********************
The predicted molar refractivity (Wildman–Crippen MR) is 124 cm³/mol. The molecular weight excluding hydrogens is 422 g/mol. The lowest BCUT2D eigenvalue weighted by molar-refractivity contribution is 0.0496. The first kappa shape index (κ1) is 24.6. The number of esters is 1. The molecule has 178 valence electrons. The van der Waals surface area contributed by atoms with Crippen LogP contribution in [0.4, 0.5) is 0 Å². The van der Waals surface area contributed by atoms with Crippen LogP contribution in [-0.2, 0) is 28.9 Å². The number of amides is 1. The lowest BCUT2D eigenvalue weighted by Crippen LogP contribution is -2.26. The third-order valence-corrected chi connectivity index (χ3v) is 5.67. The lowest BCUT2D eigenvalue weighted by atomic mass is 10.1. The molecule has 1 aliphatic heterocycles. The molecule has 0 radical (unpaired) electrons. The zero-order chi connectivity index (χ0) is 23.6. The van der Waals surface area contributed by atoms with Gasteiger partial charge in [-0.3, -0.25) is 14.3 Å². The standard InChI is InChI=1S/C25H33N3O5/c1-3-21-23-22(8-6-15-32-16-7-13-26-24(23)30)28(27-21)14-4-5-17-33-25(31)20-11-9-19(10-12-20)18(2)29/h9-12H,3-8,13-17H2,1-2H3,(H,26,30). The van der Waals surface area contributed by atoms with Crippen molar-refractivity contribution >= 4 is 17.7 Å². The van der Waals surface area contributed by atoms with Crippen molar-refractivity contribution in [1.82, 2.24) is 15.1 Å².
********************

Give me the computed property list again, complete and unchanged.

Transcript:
The predicted molar refractivity (Wildman–Crippen MR) is 124 cm³/mol. The molecular weight excluding hydrogens is 422 g/mol. The lowest BCUT2D eigenvalue weighted by molar-refractivity contribution is 0.0496. The first kappa shape index (κ1) is 24.6. The number of esters is 1. The molecule has 178 valence electrons. The van der Waals surface area contributed by atoms with Crippen LogP contribution in [0.4, 0.5) is 0 Å². The van der Waals surface area contributed by atoms with Crippen LogP contribution in [-0.2, 0) is 28.9 Å². The number of amides is 1. The lowest BCUT2D eigenvalue weighted by Crippen LogP contribution is -2.26. The third-order valence-corrected chi connectivity index (χ3v) is 5.67. The lowest BCUT2D eigenvalue weighted by atomic mass is 10.1. The molecule has 1 aliphatic heterocycles. The molecule has 0 radical (unpaired) electrons. The zero-order chi connectivity index (χ0) is 23.6. The van der Waals surface area contributed by atoms with Gasteiger partial charge in [-0.3, -0.25) is 14.3 Å². The standard InChI is InChI=1S/C25H33N3O5/c1-3-21-23-22(8-6-15-32-16-7-13-26-24(23)30)28(27-21)14-4-5-17-33-25(31)20-11-9-19(10-12-20)18(2)29/h9-12H,3-8,13-17H2,1-2H3,(H,26,30). The van der Waals surface area contributed by atoms with Crippen molar-refractivity contribution >= 4 is 17.7 Å². The van der Waals surface area contributed by atoms with Crippen molar-refractivity contribution in [1.82, 2.24) is 15.1 Å².